|As I Was Saying
By Opal Toney
Working at LAPD...
This week’s column was pulled from the As I was Saying archives
I recently had the privilege of meetin’ a nice couple at church, and guess
what? They once lived in Los Angeles – and that gave me the chance to tell
them I lived there once, too!
It was in 1942 and I had just graduated from Mabank High School. I have many
memories of back then.
One thing I sure remember is the muddy roads when it rained. It wasn’t too
bad after we got buses. After that the boys got out and pushed and the girls
yelled for them from inside the bus!
Yes, we had dirt for roads back then. There was a lot of happy folks when
the roads were oiled!
When I finished school at Prairieville, I came to Mabank by school bus to
When I graduated from high school, I went to Dallas, as did a lot of my girl
friends. Several of us worked at Sears Roebuck.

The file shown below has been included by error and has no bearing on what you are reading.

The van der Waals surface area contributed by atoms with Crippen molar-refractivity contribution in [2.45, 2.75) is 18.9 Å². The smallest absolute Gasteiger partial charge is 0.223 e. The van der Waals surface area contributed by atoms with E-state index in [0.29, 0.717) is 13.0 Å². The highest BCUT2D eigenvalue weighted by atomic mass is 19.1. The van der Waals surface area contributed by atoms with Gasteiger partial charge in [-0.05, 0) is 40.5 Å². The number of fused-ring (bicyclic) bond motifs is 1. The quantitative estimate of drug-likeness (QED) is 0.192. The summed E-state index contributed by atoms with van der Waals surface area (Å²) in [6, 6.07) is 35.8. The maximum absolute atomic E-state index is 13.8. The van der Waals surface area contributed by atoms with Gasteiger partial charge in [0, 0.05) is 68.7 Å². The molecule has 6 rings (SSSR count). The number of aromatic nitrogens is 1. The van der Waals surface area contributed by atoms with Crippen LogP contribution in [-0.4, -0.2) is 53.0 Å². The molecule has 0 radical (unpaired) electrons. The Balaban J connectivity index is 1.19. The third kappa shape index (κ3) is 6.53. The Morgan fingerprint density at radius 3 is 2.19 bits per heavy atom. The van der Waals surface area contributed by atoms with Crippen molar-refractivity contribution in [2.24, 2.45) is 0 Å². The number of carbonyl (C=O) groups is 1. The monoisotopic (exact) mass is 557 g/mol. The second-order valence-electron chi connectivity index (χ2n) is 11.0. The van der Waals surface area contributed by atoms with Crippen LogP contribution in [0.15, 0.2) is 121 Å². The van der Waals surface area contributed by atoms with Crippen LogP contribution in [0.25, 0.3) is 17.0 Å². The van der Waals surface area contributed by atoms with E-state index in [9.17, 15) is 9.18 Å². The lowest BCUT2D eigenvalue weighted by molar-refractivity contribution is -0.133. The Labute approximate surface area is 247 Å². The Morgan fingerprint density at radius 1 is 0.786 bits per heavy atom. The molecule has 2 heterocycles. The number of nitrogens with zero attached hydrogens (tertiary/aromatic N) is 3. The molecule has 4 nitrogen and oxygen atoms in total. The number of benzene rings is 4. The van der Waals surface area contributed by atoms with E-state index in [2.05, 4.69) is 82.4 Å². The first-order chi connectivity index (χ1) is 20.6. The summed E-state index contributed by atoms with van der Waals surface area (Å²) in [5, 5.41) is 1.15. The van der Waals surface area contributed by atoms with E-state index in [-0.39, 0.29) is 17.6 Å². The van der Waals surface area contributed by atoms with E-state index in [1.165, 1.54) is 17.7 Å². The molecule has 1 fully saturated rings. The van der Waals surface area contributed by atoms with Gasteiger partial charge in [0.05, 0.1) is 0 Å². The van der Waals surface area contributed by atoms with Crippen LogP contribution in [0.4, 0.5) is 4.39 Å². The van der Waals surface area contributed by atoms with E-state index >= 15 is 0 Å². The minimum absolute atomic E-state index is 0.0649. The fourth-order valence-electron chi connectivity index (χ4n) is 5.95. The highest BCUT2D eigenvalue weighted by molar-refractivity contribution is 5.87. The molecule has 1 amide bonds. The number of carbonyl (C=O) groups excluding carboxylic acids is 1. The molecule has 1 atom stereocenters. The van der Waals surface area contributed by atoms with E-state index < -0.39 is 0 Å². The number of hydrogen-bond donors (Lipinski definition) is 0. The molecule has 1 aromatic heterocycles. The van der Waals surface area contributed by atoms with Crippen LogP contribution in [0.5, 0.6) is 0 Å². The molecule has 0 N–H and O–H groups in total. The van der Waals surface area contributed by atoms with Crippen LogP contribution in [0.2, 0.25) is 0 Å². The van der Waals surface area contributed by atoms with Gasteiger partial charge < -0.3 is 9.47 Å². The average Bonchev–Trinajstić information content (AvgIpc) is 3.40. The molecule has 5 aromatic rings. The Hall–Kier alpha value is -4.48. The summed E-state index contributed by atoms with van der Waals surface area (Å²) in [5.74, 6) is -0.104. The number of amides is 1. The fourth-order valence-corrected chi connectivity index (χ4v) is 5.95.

I got a letter one day from Mama, and she told me she had recently got a
letter from my sister, Fannie, who lived in Los Angeles with her husband
Leonard who was in the Navy. He was stationed at San Pedro part of the time.
Well, that letter made me really want to see them. So, I wrote Mama from
Dallas tellin’ her when she received my letter I would be on my way to
I was in for something I wasn’t expectin’. It took us forever to get there.
Every time we met a troop train we had to pull off our track for it to move
Another girl about my age (16) got on the train and we became good friends.
We had sandwiches and water, I think, to drink.
Well, one day we came side by side to another train going the other way and
we stopped. She and I decided to walk down the isle (on our train) to see
better. And guess what? Two big doors were wide open and there was a lot of
good-looking’ service sailors about our age!
They were unloading a big cart of food over to their train – and when they
saw us they started giving us the food!
About that time we heard a shrill whistle and here came a couple of MPs –
and the food went back to the troops!
We finally made it to LA, and my brother-in-law and sister were waiting for
They lived close to Hollywood and I was in heaven.
They had taken me to work and introduced me to their fellow workers.
My brother-in-law was a fingerprint detective and he brought home some
terrible pictures of his work.